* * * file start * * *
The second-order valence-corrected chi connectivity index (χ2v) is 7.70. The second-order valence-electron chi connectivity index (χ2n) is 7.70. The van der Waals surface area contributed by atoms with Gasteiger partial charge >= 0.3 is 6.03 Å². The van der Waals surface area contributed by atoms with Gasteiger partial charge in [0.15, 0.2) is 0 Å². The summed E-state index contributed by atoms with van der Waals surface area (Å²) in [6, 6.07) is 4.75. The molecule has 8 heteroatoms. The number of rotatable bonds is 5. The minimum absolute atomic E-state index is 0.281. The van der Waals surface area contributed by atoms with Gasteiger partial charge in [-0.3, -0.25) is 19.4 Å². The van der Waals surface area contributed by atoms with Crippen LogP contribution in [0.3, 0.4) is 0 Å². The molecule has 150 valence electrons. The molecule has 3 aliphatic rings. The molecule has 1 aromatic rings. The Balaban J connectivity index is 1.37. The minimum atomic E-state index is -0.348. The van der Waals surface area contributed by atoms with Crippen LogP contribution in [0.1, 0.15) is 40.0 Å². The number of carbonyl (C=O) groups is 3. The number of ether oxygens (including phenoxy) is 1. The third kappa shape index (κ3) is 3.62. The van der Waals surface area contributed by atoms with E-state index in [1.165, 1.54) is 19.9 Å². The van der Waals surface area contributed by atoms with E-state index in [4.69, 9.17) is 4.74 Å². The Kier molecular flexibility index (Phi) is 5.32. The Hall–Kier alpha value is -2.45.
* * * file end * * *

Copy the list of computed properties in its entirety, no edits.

The second-order valence-corrected chi connectivity index (χ2v) is 7.70. The second-order valence-electron chi connectivity index (χ2n) is 7.70. The van der Waals surface area contributed by atoms with Gasteiger partial charge >= 0.3 is 6.03 Å². The van der Waals surface area contributed by atoms with Gasteiger partial charge in [0.15, 0.2) is 0 Å². The summed E-state index contributed by atoms with van der Waals surface area (Å²) in [6, 6.07) is 4.75. The molecule has 8 heteroatoms. The number of rotatable bonds is 5. The minimum absolute atomic E-state index is 0.281. The van der Waals surface area contributed by atoms with Gasteiger partial charge in [-0.3, -0.25) is 19.4 Å². The van der Waals surface area contributed by atoms with Crippen LogP contribution in [0.3, 0.4) is 0 Å². The molecule has 150 valence electrons. The molecule has 3 aliphatic rings. The molecule has 1 aromatic rings. The Balaban J connectivity index is 1.37. The minimum atomic E-state index is -0.348. The van der Waals surface area contributed by atoms with Crippen LogP contribution in [0.1, 0.15) is 40.0 Å². The number of carbonyl (C=O) groups is 3. The number of ether oxygens (including phenoxy) is 1. The third kappa shape index (κ3) is 3.62. The van der Waals surface area contributed by atoms with E-state index in [1.165, 1.54) is 19.9 Å². The van der Waals surface area contributed by atoms with E-state index in [4.69, 9.17) is 4.74 Å². The Kier molecular flexibility index (Phi) is 5.32. The Hall–Kier alpha value is -2.45.